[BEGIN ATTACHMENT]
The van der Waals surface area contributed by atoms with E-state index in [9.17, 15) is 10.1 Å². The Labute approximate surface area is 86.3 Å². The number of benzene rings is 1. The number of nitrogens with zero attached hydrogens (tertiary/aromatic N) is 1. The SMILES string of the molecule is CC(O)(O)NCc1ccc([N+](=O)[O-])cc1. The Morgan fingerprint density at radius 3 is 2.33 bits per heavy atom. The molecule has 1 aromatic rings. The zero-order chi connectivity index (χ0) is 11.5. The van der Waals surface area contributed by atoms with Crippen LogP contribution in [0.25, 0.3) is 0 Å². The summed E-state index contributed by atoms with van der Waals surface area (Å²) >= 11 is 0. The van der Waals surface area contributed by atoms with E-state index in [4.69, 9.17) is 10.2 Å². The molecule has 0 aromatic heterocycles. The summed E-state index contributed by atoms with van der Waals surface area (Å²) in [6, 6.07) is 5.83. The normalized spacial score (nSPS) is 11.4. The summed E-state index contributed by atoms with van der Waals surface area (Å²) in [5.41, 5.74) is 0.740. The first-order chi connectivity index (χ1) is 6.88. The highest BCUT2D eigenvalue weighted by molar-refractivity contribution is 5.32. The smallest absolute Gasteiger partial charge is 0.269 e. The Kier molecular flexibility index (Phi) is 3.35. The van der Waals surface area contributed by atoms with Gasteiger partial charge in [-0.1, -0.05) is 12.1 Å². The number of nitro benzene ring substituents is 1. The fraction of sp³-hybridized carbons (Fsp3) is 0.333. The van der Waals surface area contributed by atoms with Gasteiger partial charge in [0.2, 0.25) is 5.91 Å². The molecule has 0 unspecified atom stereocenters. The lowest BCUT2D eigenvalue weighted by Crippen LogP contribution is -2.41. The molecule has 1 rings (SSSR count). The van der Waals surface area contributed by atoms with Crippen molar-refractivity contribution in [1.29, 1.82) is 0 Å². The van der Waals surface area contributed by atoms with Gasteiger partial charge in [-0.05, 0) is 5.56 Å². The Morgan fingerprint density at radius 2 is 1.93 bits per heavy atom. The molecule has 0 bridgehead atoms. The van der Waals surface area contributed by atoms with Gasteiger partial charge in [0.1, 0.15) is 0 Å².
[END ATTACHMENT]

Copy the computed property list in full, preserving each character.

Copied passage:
The van der Waals surface area contributed by atoms with E-state index in [9.17, 15) is 10.1 Å². The Labute approximate surface area is 86.3 Å². The number of benzene rings is 1. The number of nitrogens with zero attached hydrogens (tertiary/aromatic N) is 1. The SMILES string of the molecule is CC(O)(O)NCc1ccc([N+](=O)[O-])cc1. The Morgan fingerprint density at radius 3 is 2.33 bits per heavy atom. The molecule has 1 aromatic rings. The zero-order chi connectivity index (χ0) is 11.5. The van der Waals surface area contributed by atoms with Crippen LogP contribution in [0.25, 0.3) is 0 Å². The summed E-state index contributed by atoms with van der Waals surface area (Å²) >= 11 is 0. The van der Waals surface area contributed by atoms with E-state index in [4.69, 9.17) is 10.2 Å². The molecule has 0 aromatic heterocycles. The summed E-state index contributed by atoms with van der Waals surface area (Å²) in [6, 6.07) is 5.83. The normalized spacial score (nSPS) is 11.4. The summed E-state index contributed by atoms with van der Waals surface area (Å²) in [5.41, 5.74) is 0.740. The first-order chi connectivity index (χ1) is 6.88. The highest BCUT2D eigenvalue weighted by molar-refractivity contribution is 5.32. The smallest absolute Gasteiger partial charge is 0.269 e. The Kier molecular flexibility index (Phi) is 3.35. The van der Waals surface area contributed by atoms with Gasteiger partial charge in [-0.1, -0.05) is 12.1 Å². The number of nitro benzene ring substituents is 1. The fraction of sp³-hybridized carbons (Fsp3) is 0.333. The van der Waals surface area contributed by atoms with Gasteiger partial charge in [0.2, 0.25) is 5.91 Å². The molecule has 0 unspecified atom stereocenters. The lowest BCUT2D eigenvalue weighted by Crippen LogP contribution is -2.41. The molecule has 1 rings (SSSR count). The van der Waals surface area contributed by atoms with Crippen molar-refractivity contribution in [1.29, 1.82) is 0 Å². The van der Waals surface area contributed by atoms with Gasteiger partial charge in [-0.05, 0) is 5.56 Å². The Morgan fingerprint density at radius 2 is 1.93 bits per heavy atom. The molecule has 0 bridgehead atoms. The van der Waals surface area contributed by atoms with Gasteiger partial charge in [0.1, 0.15) is 0 Å².